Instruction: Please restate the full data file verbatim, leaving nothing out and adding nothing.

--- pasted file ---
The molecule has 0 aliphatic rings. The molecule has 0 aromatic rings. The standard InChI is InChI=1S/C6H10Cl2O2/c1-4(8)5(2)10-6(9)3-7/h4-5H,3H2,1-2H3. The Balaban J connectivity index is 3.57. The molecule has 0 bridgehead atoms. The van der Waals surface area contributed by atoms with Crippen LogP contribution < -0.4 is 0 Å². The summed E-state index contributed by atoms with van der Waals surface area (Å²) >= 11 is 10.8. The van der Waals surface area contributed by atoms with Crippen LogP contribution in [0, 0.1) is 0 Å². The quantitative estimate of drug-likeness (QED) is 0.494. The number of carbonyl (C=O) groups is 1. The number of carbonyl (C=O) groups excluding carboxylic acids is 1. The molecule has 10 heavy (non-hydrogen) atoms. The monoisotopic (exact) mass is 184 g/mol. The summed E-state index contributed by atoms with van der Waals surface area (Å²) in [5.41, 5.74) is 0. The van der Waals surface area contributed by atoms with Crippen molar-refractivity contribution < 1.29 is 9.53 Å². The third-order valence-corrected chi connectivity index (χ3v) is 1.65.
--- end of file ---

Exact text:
The molecule has 0 aliphatic rings. The molecule has 0 aromatic rings. The standard InChI is InChI=1S/C6H10Cl2O2/c1-4(8)5(2)10-6(9)3-7/h4-5H,3H2,1-2H3. The Balaban J connectivity index is 3.57. The molecule has 0 bridgehead atoms. The van der Waals surface area contributed by atoms with Crippen LogP contribution < -0.4 is 0 Å². The summed E-state index contributed by atoms with van der Waals surface area (Å²) >= 11 is 10.8. The van der Waals surface area contributed by atoms with Crippen LogP contribution in [0, 0.1) is 0 Å². The quantitative estimate of drug-likeness (QED) is 0.494. The number of carbonyl (C=O) groups is 1. The number of carbonyl (C=O) groups excluding carboxylic acids is 1. The molecule has 10 heavy (non-hydrogen) atoms. The monoisotopic (exact) mass is 184 g/mol. The summed E-state index contributed by atoms with van der Waals surface area (Å²) in [5.41, 5.74) is 0. The van der Waals surface area contributed by atoms with Crippen molar-refractivity contribution < 1.29 is 9.53 Å². The third-order valence-corrected chi connectivity index (χ3v) is 1.65.